The program is coordinated through the UNESCO and the World Meteorological Organisation’s Intergovernmental Oceanographic Commission Joint Technical Commission for Oceanography and Marine Meteorology. Australia’s contribution is through the CSIRO Wealth from Oceans Research Flagship and Australia’s Integrated Marine Observing System. The Intergovernmental Oceanographic Commission has a regional office in Perth, funded jointly through the Federal and West Australian governments.
French scientist, who coordinates Argo support, said that after a decade of implementation using mainly research vessels and merchants ships, global observing programmes are now investigating green, flexible, free or non-profit based, and dedicated deployment platforms. Lady Amber may take on more Argo profilers in Indian. Plans for operations in the South Atlantic Ocean are already under study.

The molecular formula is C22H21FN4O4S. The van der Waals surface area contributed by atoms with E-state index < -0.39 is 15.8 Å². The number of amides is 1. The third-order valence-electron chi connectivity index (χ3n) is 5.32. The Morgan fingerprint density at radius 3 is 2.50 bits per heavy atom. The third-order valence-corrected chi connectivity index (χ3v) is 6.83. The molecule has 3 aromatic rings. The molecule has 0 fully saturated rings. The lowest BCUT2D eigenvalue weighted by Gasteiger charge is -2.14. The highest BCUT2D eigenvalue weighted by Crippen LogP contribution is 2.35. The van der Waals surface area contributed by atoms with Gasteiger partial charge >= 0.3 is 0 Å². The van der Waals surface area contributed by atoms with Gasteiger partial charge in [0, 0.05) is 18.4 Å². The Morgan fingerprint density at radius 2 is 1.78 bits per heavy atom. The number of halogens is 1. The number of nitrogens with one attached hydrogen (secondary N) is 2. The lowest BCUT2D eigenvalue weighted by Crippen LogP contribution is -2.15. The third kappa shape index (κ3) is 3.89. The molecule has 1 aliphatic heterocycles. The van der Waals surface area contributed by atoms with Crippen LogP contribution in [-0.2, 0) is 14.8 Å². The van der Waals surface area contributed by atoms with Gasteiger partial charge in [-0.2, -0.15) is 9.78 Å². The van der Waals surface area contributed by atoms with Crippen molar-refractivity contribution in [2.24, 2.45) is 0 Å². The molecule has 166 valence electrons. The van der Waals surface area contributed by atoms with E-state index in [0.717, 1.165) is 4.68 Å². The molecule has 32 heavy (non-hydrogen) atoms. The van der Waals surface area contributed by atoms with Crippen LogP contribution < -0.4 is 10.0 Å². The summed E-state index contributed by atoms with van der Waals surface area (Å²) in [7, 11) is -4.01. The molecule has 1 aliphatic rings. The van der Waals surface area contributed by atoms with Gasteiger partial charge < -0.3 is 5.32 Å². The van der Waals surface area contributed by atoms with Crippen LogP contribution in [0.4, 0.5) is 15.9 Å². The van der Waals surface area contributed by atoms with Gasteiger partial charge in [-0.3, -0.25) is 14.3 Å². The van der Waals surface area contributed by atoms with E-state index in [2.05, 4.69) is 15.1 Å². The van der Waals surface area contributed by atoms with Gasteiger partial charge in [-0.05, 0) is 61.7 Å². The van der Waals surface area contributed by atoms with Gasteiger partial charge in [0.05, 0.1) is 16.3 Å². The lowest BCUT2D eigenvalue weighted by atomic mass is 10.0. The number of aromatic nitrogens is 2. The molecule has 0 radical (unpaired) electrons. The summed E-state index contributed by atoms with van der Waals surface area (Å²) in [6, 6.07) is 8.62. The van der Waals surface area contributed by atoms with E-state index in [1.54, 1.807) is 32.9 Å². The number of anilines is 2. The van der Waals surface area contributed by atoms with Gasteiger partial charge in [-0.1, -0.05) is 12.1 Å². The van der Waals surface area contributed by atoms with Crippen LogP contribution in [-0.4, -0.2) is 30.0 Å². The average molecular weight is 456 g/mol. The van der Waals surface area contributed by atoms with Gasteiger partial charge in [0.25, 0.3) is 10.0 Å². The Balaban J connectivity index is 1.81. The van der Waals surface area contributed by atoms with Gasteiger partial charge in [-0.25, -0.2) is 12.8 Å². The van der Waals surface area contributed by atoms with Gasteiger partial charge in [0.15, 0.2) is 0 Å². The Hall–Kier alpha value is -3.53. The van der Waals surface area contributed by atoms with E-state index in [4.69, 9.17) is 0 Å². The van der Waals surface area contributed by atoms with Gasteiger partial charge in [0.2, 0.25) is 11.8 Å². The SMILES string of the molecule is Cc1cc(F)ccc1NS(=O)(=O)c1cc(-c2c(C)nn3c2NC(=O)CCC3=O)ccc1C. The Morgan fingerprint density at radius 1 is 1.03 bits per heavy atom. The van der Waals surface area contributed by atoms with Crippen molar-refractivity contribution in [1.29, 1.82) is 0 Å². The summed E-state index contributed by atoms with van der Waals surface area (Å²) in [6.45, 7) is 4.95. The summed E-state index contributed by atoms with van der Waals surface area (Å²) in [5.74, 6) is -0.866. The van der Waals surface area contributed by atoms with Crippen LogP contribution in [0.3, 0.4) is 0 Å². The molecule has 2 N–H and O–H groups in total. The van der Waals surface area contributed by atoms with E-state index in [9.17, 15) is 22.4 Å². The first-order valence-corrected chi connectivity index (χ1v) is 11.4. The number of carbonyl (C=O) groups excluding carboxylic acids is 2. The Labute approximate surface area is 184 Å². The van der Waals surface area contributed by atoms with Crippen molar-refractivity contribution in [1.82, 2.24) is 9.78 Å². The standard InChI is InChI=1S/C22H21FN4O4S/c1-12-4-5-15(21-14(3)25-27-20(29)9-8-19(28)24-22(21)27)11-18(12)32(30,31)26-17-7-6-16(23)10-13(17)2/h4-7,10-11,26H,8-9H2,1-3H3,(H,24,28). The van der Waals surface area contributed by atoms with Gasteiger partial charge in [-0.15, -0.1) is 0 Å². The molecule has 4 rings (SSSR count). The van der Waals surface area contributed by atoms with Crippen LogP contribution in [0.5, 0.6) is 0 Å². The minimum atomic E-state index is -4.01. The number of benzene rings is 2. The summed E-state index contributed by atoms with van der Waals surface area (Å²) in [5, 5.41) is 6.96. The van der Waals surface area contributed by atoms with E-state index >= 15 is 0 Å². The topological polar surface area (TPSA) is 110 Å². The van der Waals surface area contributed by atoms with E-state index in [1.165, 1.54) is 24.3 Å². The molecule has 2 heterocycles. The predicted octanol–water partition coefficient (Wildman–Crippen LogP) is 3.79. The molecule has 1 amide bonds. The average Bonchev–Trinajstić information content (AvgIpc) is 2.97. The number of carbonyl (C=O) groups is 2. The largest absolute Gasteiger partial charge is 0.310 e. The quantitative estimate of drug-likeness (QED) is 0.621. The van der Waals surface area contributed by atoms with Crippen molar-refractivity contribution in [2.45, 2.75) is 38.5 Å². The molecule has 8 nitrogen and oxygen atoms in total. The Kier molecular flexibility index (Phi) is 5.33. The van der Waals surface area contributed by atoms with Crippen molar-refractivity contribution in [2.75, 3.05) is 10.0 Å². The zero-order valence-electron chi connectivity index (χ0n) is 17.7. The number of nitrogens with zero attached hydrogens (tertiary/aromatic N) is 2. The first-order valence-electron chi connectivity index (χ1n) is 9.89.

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For all of you that haven’t heard CSIRO has set up shop in Chile and today the Centre’s Northern Node in Antofagasta will be opened.
We’ve joined with the Chileans to work on some of the challenges for our respective minerals industries – through the CSIRO Chile International Centre of Excellence in Mining and Mineral Processing.
With the support (and combined brain power) of our partners we have dedicated the next 10 years to creating technologies that will hopefully reduce the environmental impact of mining while also increasing productivity.